BYD Seal review

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The BYD Seal has a compelling argument to offer customers in search of an executive EV sports saloon. Jonathan Crouch takes a look.

Ten Second Review

The BYD Seal is the executive EV sports saloon you probably won't have considered but probably should. Most of what a BMW i4, Tesla Model 3 or Polestar 2 customer could want is also here - and then some. If you're browsing in this segment, a Seal simply has to be somewhere on your wish list.


For BYD, this is where it starts getting serious. It's one thing for this Chinese giant to target the affordable end of the EV market where customers aren't particularly brand-conscious and expectations are fairly low when it comes to drive dynamics and interior audience. Quite another to go head-to-head with posher brands in the executive segment. Yet that's just what the marque's third UK launch model, the Seal, aims to do.

Offered in either SUV form (the Seal U) or, as in this case, in saloon guise, it shares much of its fundamental engineering with BYD's first couple of EVs, the little Dolphin and the Atto 3 family hatch; namely the company's third generation electric vehicle architecture and its innovative long-range 'blade' battery design. As befits its ambitious remit though - to take on executive EV players like the Tesla Model 3 and the Polestar 2 - the Seal has more: clever 'cell-to-body' technology, which is supposed to maximise the battery's usable capacity and boost the car's structural integrity. In theory making it both efficient and sporty. Sounds promising.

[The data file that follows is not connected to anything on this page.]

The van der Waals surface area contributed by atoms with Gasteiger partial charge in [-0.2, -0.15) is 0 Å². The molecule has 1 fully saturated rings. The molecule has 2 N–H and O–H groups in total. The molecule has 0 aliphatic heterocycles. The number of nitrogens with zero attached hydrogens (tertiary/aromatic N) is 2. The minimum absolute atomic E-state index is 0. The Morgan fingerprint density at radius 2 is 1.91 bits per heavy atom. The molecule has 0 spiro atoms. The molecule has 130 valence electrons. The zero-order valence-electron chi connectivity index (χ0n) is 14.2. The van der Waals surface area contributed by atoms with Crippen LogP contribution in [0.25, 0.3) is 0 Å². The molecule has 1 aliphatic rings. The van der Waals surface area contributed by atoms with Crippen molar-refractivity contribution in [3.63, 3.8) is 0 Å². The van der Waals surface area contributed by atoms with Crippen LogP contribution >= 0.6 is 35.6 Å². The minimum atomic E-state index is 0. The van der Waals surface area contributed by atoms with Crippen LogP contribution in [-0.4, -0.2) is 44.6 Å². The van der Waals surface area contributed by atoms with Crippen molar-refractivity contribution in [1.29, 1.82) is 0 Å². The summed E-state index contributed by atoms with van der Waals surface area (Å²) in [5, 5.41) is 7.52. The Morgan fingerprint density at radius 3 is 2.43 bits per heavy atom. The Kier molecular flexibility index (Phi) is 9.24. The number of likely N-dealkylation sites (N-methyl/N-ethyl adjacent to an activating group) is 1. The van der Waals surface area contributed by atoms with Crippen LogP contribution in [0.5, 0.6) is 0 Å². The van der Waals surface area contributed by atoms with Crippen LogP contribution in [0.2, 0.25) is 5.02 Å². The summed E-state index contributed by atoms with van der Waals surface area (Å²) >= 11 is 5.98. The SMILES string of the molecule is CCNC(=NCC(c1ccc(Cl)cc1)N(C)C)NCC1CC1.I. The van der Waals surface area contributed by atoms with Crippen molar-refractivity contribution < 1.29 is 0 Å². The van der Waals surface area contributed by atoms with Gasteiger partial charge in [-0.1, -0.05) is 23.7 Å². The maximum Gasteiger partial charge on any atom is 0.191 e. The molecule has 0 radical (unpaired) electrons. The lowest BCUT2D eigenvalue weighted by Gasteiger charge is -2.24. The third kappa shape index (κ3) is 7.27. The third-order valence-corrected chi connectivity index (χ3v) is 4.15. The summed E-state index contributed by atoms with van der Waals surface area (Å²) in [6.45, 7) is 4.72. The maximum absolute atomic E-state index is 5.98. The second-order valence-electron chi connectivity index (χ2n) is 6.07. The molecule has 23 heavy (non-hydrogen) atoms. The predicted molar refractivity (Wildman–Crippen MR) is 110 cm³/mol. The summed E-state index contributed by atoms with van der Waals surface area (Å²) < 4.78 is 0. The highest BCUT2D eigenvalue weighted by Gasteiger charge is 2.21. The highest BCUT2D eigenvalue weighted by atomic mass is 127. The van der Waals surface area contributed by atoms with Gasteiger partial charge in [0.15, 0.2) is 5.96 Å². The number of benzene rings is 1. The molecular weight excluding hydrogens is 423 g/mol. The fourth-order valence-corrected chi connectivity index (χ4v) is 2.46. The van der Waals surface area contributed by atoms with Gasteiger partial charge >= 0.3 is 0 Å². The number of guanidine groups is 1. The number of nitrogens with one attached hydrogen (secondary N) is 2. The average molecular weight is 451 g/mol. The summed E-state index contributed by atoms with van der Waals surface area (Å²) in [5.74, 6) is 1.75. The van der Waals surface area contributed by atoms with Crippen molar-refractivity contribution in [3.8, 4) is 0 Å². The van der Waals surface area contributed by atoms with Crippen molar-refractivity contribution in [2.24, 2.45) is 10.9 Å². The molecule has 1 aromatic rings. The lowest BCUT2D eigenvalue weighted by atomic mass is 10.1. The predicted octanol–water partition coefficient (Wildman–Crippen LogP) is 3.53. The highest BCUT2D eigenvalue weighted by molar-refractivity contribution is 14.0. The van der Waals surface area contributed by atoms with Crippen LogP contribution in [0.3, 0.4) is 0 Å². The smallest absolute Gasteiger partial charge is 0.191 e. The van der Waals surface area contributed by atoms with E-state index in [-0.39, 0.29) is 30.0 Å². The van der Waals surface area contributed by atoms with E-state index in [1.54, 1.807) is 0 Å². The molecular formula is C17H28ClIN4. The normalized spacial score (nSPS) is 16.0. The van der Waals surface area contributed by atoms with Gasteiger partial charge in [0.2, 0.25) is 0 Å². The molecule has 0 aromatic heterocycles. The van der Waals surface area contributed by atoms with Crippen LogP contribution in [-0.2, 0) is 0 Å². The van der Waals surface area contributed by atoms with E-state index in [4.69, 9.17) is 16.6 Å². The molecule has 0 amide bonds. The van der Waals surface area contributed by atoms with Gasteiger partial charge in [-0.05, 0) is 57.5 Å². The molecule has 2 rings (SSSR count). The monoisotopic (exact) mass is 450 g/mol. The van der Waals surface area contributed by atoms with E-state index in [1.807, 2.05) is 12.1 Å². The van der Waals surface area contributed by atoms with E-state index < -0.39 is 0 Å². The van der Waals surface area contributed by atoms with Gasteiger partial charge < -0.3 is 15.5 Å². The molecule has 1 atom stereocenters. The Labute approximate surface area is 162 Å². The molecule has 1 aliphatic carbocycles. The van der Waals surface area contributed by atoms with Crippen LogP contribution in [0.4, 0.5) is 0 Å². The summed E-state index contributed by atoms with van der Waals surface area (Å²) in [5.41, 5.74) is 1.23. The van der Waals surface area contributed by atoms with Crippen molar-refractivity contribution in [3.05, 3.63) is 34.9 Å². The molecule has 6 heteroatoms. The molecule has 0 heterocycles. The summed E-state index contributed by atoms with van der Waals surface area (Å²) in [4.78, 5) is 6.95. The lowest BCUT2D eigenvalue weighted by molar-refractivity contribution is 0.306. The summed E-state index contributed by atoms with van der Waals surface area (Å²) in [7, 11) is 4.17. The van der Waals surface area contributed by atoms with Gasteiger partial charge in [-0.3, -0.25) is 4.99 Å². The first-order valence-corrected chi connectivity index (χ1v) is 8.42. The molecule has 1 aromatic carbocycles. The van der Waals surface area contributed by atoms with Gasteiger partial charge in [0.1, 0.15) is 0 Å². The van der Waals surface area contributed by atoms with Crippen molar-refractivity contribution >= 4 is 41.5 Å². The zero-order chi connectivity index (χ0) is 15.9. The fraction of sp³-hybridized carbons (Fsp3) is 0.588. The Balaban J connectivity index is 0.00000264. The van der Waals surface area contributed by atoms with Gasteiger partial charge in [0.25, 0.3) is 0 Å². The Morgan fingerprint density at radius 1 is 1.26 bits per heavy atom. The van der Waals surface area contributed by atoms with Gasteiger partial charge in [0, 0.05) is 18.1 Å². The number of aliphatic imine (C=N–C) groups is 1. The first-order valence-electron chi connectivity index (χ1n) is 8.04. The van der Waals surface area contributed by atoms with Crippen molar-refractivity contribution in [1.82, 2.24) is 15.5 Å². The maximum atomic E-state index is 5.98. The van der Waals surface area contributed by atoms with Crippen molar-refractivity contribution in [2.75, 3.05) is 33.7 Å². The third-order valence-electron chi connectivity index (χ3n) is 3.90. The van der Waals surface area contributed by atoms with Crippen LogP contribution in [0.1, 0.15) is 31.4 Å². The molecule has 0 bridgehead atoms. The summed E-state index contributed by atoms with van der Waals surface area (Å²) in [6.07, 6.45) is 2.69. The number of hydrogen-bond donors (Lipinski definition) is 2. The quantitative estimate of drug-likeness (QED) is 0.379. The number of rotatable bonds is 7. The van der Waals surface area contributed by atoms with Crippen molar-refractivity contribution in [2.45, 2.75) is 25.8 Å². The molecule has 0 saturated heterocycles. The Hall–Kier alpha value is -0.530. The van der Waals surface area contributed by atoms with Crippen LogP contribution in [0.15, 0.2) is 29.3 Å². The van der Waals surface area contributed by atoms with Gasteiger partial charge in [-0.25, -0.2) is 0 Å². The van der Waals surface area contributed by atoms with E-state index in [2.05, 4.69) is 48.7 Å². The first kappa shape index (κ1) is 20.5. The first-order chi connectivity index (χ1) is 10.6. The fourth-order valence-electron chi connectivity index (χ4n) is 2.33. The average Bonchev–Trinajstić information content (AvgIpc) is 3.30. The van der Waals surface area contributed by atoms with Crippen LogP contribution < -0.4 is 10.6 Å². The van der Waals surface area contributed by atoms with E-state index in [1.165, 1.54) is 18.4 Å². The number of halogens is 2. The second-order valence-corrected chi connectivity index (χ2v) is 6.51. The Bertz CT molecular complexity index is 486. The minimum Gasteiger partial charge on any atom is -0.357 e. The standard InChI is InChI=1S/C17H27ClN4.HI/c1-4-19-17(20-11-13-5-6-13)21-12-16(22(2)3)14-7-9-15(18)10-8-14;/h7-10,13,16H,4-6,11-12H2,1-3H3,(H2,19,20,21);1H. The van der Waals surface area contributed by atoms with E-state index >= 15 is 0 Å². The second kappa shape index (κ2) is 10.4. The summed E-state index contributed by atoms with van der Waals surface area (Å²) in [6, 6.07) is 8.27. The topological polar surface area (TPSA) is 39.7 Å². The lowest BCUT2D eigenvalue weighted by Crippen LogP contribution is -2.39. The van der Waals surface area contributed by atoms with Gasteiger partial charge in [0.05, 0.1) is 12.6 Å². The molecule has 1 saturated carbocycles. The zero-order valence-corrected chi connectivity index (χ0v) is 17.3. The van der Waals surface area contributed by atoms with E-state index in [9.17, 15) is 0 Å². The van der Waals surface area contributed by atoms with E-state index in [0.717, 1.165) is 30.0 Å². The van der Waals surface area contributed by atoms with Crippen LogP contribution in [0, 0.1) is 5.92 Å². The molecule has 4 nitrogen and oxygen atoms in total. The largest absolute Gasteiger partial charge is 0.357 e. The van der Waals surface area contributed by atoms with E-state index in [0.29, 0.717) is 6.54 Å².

Driving Experience

Could you really countenance choosing this Seal over well established premium EV sports saloons like the BMW i4 and the Tesla Model 3? We'll explain why you might in a moment. First though, the core info you'll need. Almost all Seal sales will be of the mid-range 'Design-RWD' model, which has a single rear-mounted 308bhp motor powered by an 82.5kWh battery good for 354 miles of range. The 62mph from rest sprint takes 5.9s, en route to 112mph.